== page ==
IMF finds serious shortcomings in Irish infrastructural planning
Assessment was requested by Government in bid to improve delivery of vital projects
Last year’s Luas construction works at O’Connell Bridge, Dublin: the IMF report said the Republic managed its public infrastructure relatively well by international standards. Photograph: Eric Luke
The International Monetary Fund (IMF) has highlighted serious shortcomings in the planning of major infrastructural projects in Ireland and the lack of a national strategy to deal with the current bottlenecks.
The IMF’s Public Investment Management Assessment suggested there was a proliferation of sector strategies, which generated “weak results and limited information on cost estimates”.
It concluded, however, that the Republic managed its public infrastructure relatively well by international standards.
The report, normally carried out on developing countries, was requested by the Government in a bid to improve the delivery of public infrastructure and follows a visit by an IMF inspection team earlier this year.
Capital spending in Ireland fell off a cliff after the financial crisis, which has resulted in major bottlenecks in housing, health, education and water.
In its report, the IMF said the inadequate supply of infrastructure is now perceived as the most important barrier for doing business in Ireland.
It noted that a fast-growing population was placing even greater demands on existing infrastructure while six years of low spending have resulted in backlog of maintenance and rehabilitation needs.
The report said the need for fiscal consolidation in the aftermath of the crash resulted in a sharp reversal in investment spending, sending levels back down to the level of the 1990s as a percentage of gross domestic product (GDP).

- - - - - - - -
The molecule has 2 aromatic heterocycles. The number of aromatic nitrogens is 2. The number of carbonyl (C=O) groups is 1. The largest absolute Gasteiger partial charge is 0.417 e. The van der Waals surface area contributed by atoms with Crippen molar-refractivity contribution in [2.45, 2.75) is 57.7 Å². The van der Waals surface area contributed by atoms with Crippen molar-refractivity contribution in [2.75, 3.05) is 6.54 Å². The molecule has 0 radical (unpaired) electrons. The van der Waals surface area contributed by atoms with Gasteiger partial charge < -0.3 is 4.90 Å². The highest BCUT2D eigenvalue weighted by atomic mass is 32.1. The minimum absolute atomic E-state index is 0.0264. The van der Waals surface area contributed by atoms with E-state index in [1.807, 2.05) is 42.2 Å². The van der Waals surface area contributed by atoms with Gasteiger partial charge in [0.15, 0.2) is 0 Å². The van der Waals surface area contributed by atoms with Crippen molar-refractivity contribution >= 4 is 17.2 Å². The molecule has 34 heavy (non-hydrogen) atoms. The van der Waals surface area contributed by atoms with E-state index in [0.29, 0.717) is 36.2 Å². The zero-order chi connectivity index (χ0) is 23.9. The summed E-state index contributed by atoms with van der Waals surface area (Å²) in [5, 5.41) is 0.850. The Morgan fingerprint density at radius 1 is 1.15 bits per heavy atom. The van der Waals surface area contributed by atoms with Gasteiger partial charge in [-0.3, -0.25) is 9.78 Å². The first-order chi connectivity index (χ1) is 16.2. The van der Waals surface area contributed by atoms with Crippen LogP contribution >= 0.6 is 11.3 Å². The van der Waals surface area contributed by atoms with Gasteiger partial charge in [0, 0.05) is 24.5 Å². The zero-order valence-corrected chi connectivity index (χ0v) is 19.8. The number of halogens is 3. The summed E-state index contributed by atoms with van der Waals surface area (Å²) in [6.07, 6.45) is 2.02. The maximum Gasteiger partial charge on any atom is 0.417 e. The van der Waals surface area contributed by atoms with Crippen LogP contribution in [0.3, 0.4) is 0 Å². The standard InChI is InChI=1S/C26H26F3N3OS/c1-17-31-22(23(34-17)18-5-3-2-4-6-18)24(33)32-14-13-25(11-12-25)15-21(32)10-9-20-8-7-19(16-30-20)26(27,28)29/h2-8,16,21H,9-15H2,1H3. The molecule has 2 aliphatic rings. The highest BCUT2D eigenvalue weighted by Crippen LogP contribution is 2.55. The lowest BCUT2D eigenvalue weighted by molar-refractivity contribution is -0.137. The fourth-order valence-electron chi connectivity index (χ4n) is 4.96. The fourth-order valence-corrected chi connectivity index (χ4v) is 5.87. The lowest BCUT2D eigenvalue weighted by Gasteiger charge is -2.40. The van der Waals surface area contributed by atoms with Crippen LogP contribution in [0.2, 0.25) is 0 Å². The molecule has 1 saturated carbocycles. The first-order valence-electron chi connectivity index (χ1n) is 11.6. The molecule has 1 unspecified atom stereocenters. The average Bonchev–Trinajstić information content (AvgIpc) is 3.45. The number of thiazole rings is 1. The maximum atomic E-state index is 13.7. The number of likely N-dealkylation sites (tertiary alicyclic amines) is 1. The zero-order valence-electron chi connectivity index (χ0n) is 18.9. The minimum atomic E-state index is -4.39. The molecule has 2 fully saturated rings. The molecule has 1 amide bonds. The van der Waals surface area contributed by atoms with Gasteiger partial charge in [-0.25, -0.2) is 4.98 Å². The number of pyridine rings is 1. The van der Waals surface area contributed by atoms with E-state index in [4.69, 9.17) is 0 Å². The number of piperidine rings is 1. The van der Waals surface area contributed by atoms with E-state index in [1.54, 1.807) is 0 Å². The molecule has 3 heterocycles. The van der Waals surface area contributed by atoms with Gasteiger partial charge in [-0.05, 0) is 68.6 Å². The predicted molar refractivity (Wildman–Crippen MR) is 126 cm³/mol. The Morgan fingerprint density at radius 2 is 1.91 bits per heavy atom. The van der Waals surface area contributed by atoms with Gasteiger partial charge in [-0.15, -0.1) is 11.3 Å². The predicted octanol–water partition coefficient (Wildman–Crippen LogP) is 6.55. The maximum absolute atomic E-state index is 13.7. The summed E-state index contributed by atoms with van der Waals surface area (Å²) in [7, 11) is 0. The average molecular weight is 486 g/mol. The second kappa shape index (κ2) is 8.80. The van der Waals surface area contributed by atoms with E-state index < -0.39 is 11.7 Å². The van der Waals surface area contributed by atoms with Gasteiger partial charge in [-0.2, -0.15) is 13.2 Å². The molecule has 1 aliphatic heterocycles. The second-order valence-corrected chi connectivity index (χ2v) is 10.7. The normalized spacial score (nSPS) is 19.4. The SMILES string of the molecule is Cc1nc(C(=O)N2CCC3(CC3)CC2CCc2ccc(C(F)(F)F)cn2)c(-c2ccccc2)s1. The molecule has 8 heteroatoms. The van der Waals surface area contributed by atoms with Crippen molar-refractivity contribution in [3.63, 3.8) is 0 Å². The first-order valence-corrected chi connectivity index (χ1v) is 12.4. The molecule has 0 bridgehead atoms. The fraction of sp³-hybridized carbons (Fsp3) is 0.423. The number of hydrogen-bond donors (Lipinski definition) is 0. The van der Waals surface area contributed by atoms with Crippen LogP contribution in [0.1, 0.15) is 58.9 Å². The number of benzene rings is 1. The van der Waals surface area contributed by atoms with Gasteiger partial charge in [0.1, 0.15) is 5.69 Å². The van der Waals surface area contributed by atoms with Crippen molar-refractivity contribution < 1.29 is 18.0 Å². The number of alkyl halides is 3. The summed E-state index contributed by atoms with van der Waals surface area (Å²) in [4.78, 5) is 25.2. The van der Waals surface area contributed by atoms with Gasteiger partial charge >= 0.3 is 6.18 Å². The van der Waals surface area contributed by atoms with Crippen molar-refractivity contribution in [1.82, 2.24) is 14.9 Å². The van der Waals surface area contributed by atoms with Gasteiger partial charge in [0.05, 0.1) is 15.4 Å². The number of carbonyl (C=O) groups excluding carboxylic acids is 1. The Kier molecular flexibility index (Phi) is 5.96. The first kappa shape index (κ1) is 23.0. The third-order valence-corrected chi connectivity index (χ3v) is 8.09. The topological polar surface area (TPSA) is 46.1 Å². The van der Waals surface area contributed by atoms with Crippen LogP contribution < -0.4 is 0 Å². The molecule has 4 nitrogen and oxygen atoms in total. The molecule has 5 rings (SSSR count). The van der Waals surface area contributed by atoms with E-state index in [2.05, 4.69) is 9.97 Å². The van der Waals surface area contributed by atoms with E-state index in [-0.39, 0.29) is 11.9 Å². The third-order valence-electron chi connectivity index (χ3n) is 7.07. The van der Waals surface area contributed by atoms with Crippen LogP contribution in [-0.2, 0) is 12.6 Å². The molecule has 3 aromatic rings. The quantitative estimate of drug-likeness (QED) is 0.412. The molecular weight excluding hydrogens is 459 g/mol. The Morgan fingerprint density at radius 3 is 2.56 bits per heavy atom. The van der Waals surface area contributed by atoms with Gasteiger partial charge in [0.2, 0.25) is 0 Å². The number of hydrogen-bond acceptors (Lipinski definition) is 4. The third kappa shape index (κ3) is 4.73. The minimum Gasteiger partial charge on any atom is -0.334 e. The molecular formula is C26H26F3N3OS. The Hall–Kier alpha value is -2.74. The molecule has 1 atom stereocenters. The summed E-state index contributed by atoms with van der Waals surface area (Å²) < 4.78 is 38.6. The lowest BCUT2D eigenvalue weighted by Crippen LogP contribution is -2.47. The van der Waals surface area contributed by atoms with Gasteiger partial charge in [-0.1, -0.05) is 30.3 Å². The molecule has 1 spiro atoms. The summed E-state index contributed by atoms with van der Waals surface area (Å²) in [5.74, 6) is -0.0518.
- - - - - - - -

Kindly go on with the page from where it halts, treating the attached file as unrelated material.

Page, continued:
However, it acknowledged the situation was slowly being remedied within the confines of the EU’s fiscal rules.
Since the Government’s capital plan was first announced back in 2015, some €6 billion has been added to the original €20.9 billion capital budget.
About €2 billion of this additional spend has already been earmarked for housing projects while the remaining €4 billion will go to address other infrastructural deficits.
While the report said implementation of multi-year budgeting had improved the allocation of resources for projects the planning process is still inadequately linked to decisions on funding.
“Moreover, there is room to improve the methodological rigour, sequencing, and effectiveness of the project appraisal and selection processes,” it said.
Funding for ongoing projects is adequate, it said, even under the ongoing fiscal consolidation process, and generally good project management practices are in place.
“However, more attention needs to be given to the management of assets, including prioritising spending on the maintenance of infrastructure assets,” it said.